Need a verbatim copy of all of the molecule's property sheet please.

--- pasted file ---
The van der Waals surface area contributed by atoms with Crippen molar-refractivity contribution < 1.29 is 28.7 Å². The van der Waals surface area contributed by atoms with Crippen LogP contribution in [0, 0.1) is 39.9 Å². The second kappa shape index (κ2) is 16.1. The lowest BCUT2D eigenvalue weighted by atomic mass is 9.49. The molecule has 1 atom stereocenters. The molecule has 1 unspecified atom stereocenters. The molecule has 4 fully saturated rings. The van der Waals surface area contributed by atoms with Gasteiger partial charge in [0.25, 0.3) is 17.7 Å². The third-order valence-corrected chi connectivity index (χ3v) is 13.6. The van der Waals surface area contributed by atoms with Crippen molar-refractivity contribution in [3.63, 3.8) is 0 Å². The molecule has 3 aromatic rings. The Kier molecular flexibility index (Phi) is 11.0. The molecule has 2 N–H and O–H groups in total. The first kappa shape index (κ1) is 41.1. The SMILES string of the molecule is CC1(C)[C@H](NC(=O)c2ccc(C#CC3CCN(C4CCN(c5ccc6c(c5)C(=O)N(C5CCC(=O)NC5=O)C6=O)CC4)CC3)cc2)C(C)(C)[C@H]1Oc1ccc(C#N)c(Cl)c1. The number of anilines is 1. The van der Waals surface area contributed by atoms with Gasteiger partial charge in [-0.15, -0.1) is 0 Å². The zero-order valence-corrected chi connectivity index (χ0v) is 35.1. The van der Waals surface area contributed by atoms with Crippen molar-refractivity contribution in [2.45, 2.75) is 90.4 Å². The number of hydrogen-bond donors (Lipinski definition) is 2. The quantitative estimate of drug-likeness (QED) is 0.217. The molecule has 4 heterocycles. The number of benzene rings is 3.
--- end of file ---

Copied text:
The van der Waals surface area contributed by atoms with Crippen molar-refractivity contribution < 1.29 is 28.7 Å². The van der Waals surface area contributed by atoms with Crippen LogP contribution in [0, 0.1) is 39.9 Å². The second kappa shape index (κ2) is 16.1. The lowest BCUT2D eigenvalue weighted by atomic mass is 9.49. The molecule has 1 atom stereocenters. The molecule has 1 unspecified atom stereocenters. The molecule has 4 fully saturated rings. The van der Waals surface area contributed by atoms with Gasteiger partial charge in [0.25, 0.3) is 17.7 Å². The third-order valence-corrected chi connectivity index (χ3v) is 13.6. The van der Waals surface area contributed by atoms with Crippen molar-refractivity contribution in [3.63, 3.8) is 0 Å². The molecule has 3 aromatic rings. The Kier molecular flexibility index (Phi) is 11.0. The molecule has 2 N–H and O–H groups in total. The first kappa shape index (κ1) is 41.1. The SMILES string of the molecule is CC1(C)[C@H](NC(=O)c2ccc(C#CC3CCN(C4CCN(c5ccc6c(c5)C(=O)N(C5CCC(=O)NC5=O)C6=O)CC4)CC3)cc2)C(C)(C)[C@H]1Oc1ccc(C#N)c(Cl)c1. The number of anilines is 1. The van der Waals surface area contributed by atoms with Gasteiger partial charge in [-0.15, -0.1) is 0 Å². The zero-order valence-corrected chi connectivity index (χ0v) is 35.1. The van der Waals surface area contributed by atoms with Crippen molar-refractivity contribution in [2.45, 2.75) is 90.4 Å². The number of hydrogen-bond donors (Lipinski definition) is 2. The quantitative estimate of drug-likeness (QED) is 0.217. The molecule has 4 heterocycles. The number of benzene rings is 3.